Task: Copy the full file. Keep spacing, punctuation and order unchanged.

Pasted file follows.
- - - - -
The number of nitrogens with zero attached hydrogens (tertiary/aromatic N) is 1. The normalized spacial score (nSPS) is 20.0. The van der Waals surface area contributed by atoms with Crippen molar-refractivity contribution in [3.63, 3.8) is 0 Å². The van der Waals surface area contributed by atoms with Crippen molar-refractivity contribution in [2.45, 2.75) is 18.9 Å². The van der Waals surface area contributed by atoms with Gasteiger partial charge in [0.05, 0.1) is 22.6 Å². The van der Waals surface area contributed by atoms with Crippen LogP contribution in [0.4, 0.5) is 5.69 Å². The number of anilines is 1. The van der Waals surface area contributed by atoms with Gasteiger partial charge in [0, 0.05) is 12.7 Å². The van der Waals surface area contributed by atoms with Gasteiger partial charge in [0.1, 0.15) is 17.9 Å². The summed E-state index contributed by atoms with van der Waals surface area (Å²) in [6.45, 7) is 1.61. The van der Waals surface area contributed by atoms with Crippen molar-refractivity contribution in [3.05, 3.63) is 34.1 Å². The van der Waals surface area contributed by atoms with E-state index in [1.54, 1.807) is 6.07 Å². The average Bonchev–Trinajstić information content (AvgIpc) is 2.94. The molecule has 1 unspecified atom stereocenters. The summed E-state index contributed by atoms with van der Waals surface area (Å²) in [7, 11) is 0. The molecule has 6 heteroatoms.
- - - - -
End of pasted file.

The number of nitrogens with zero attached hydrogens (tertiary/aromatic N) is 1. The normalized spacial score (nSPS) is 20.0. The van der Waals surface area contributed by atoms with Crippen molar-refractivity contribution in [3.63, 3.8) is 0 Å². The van der Waals surface area contributed by atoms with Crippen molar-refractivity contribution in [2.45, 2.75) is 18.9 Å². The van der Waals surface area contributed by atoms with Gasteiger partial charge in [0.05, 0.1) is 22.6 Å². The van der Waals surface area contributed by atoms with Crippen LogP contribution in [0.4, 0.5) is 5.69 Å². The number of anilines is 1. The van der Waals surface area contributed by atoms with Gasteiger partial charge in [0, 0.05) is 12.7 Å². The van der Waals surface area contributed by atoms with Gasteiger partial charge in [0.1, 0.15) is 17.9 Å². The summed E-state index contributed by atoms with van der Waals surface area (Å²) in [6.45, 7) is 1.61. The van der Waals surface area contributed by atoms with Crippen molar-refractivity contribution in [3.05, 3.63) is 34.1 Å². The van der Waals surface area contributed by atoms with E-state index in [1.54, 1.807) is 6.07 Å². The average Bonchev–Trinajstić information content (AvgIpc) is 2.94. The molecule has 1 unspecified atom stereocenters. The summed E-state index contributed by atoms with van der Waals surface area (Å²) in [7, 11) is 0. The molecule has 6 heteroatoms.